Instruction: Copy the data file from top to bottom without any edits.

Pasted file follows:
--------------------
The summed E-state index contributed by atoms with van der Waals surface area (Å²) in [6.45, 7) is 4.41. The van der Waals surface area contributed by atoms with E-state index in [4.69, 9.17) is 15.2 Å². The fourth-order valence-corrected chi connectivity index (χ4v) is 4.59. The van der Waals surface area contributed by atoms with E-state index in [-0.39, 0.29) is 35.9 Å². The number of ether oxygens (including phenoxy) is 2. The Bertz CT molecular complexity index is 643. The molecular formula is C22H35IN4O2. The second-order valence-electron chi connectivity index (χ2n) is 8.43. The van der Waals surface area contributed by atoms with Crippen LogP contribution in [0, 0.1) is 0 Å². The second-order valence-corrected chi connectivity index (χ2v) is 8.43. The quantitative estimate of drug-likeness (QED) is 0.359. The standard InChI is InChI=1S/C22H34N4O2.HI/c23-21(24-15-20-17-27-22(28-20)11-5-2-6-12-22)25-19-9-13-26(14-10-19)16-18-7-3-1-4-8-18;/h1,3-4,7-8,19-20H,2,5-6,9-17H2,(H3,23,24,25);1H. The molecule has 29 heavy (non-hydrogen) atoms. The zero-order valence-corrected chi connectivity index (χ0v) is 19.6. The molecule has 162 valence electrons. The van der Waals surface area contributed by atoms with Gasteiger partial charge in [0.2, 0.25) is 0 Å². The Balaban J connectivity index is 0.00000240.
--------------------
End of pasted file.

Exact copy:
The summed E-state index contributed by atoms with van der Waals surface area (Å²) in [6.45, 7) is 4.41. The van der Waals surface area contributed by atoms with E-state index in [4.69, 9.17) is 15.2 Å². The fourth-order valence-corrected chi connectivity index (χ4v) is 4.59. The van der Waals surface area contributed by atoms with E-state index in [-0.39, 0.29) is 35.9 Å². The number of ether oxygens (including phenoxy) is 2. The Bertz CT molecular complexity index is 643. The molecular formula is C22H35IN4O2. The second-order valence-electron chi connectivity index (χ2n) is 8.43. The van der Waals surface area contributed by atoms with Crippen LogP contribution in [0, 0.1) is 0 Å². The second-order valence-corrected chi connectivity index (χ2v) is 8.43. The quantitative estimate of drug-likeness (QED) is 0.359. The standard InChI is InChI=1S/C22H34N4O2.HI/c23-21(24-15-20-17-27-22(28-20)11-5-2-6-12-22)25-19-9-13-26(14-10-19)16-18-7-3-1-4-8-18;/h1,3-4,7-8,19-20H,2,5-6,9-17H2,(H3,23,24,25);1H. The molecule has 29 heavy (non-hydrogen) atoms. The zero-order valence-corrected chi connectivity index (χ0v) is 19.6. The molecule has 162 valence electrons. The van der Waals surface area contributed by atoms with Gasteiger partial charge in [0.2, 0.25) is 0 Å². The Balaban J connectivity index is 0.00000240.